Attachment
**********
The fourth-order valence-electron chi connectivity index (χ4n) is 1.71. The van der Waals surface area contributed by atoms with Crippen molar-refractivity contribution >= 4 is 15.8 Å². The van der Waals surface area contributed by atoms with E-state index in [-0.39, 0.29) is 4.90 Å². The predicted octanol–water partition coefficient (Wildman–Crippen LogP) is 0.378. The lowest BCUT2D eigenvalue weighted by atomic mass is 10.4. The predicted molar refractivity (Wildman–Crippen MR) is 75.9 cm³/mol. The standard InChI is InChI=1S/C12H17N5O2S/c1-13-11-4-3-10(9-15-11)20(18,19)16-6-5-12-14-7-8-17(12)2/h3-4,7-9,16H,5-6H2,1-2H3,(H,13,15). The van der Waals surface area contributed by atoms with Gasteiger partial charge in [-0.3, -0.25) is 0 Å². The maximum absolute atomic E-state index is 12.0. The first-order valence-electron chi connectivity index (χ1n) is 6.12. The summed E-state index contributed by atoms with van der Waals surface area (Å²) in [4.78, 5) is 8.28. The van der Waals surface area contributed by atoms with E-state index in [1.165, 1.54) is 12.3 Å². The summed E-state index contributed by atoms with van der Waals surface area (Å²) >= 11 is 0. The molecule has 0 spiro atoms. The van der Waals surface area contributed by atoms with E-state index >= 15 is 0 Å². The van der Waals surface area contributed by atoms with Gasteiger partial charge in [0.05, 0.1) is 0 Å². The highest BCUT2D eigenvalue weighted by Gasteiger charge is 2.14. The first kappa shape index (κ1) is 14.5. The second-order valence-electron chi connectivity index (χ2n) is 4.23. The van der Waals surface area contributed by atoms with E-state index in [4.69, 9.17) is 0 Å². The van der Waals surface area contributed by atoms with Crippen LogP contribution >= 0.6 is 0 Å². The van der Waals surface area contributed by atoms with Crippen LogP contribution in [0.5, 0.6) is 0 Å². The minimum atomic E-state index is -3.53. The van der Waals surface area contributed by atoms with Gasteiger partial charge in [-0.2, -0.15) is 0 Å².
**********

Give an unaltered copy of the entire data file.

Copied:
The fourth-order valence-electron chi connectivity index (χ4n) is 1.71. The van der Waals surface area contributed by atoms with Crippen molar-refractivity contribution >= 4 is 15.8 Å². The van der Waals surface area contributed by atoms with E-state index in [-0.39, 0.29) is 4.90 Å². The predicted octanol–water partition coefficient (Wildman–Crippen LogP) is 0.378. The lowest BCUT2D eigenvalue weighted by atomic mass is 10.4. The predicted molar refractivity (Wildman–Crippen MR) is 75.9 cm³/mol. The standard InChI is InChI=1S/C12H17N5O2S/c1-13-11-4-3-10(9-15-11)20(18,19)16-6-5-12-14-7-8-17(12)2/h3-4,7-9,16H,5-6H2,1-2H3,(H,13,15). The van der Waals surface area contributed by atoms with Gasteiger partial charge in [-0.3, -0.25) is 0 Å². The maximum absolute atomic E-state index is 12.0. The first-order valence-electron chi connectivity index (χ1n) is 6.12. The summed E-state index contributed by atoms with van der Waals surface area (Å²) in [4.78, 5) is 8.28. The van der Waals surface area contributed by atoms with E-state index in [1.165, 1.54) is 12.3 Å². The summed E-state index contributed by atoms with van der Waals surface area (Å²) >= 11 is 0. The molecule has 0 spiro atoms. The van der Waals surface area contributed by atoms with E-state index >= 15 is 0 Å². The van der Waals surface area contributed by atoms with Gasteiger partial charge in [0.05, 0.1) is 0 Å². The highest BCUT2D eigenvalue weighted by Gasteiger charge is 2.14. The first kappa shape index (κ1) is 14.5. The second-order valence-electron chi connectivity index (χ2n) is 4.23. The van der Waals surface area contributed by atoms with E-state index in [4.69, 9.17) is 0 Å². The van der Waals surface area contributed by atoms with Crippen LogP contribution >= 0.6 is 0 Å². The van der Waals surface area contributed by atoms with Crippen LogP contribution in [0.5, 0.6) is 0 Å². The minimum atomic E-state index is -3.53. The van der Waals surface area contributed by atoms with Gasteiger partial charge in [-0.2, -0.15) is 0 Å².